I fly a lot. I fly on a variety of airlines and in all kinds of airplanes as I go to places as diverse as Tokyo and remote cities in Africa. This means I get to often experience the annoyance of getting through the airport, dealing with the airline counters, standing around squashed into the hoard waiting to board, and then…the airplane for hours and hours. It is not fun.
The reward is that I get to visit places around the world, often places that few travelers see. I get to meet amazingly interesting people in wildly differing circumstances. It’s fun after I get there. Until I have to fly home.
Yesterday I picked up a copy of the Wall Street Journal. At the bottom of the front page there was an article about air travel that caught my eye. It’s title? No Nose Dives: Airlines Hope A Scent Brings Relaxation, Bookings.
Airlines as a group have become expert at providing the most miserable conditions (especially if you are over 4 feet tall with a waist of more than 22 inches) for ever increasing prices while irritating you tremendously as they add one after the other extra fees on top of the base fare. I’ve noticed they’re ignoring the rapidly falling fuel prices but were quick to add “fuel surcharges” when the price went up. Some airlines still have these!
In the interests of improving the customer experience…stop laughing…it seems that they have decided to scent the cabins. This is so important that they either already have or in the process of creating their very own scents.
For some reason they think that this will relax you, create brand awareness, and encourage you to fly them more often. To quote Mike Henny, Delta Director of Customer Experience (they must be kidding), Delta wants its customers to be “as comfortable on board as possible, and have a positive association with their experience on Delta.” (surely kidding again)
Perhaps they should have Henny talk to the sadists who design the seats instead of adding scents and causing migraines for the many who are allergic to or even just annoyed by scents.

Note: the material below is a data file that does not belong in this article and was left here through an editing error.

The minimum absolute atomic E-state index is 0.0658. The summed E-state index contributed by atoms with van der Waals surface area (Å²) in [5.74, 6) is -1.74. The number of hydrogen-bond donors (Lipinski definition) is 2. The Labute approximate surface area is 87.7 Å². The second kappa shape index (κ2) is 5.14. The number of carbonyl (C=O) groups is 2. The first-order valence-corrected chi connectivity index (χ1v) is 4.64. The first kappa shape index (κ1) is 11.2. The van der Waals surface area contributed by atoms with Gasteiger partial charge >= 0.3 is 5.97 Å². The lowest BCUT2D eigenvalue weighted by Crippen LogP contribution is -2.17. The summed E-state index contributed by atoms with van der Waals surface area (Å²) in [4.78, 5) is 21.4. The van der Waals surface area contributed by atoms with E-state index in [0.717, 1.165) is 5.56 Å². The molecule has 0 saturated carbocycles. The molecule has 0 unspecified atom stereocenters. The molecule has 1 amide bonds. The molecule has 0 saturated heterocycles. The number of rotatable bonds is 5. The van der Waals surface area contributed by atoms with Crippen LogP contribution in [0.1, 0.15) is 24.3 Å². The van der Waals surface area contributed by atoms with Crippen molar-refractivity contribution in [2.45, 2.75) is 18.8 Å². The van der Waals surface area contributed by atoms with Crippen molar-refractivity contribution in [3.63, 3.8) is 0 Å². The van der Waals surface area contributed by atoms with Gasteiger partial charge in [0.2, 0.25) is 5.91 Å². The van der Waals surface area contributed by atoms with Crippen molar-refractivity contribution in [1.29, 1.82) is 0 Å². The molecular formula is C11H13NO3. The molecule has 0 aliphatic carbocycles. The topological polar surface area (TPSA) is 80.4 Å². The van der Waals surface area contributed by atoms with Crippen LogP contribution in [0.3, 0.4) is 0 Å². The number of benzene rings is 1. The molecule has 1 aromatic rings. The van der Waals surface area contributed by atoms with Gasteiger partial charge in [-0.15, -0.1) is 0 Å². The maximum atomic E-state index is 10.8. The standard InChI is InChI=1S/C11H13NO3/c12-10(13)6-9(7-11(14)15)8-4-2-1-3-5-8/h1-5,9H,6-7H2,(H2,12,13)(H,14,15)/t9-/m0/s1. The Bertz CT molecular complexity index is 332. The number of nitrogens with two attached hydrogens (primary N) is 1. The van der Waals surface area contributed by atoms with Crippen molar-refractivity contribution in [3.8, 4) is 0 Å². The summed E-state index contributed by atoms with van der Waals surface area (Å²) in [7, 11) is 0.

Customer Experience: the experience that you have as a customer. How do most companies go about improving Customer Experience? They listen to the complaints and watch the comments on social media. They research how make things better for their customers, how to remove or change the things that make them crazy…like baggage charges, change fees, and most importantly – getting squashed into a seat designed for an 8 year old. The ask their customers what they can improve, and they try and improve it.
Airlines have an advantage over other companies. Their customers are stuck. They have managed to create an oligopoly that decreases customer choice so have no particular need to listen to their customers. Unless you are someone who flies first class…and pays for the seat.
They’ve managed to segment their market into those who are stuck and those who are willing to pay anything to be unstuck. If you pay, you get a bed and fancy food. If not, you get a too tiny uncomfortable seat and crappy food.
To make those without feel just as relaxed and happy as those with, some airlines now let everyone share the scent. Customer Experience at its finest, unless you go into anaphylactic shock.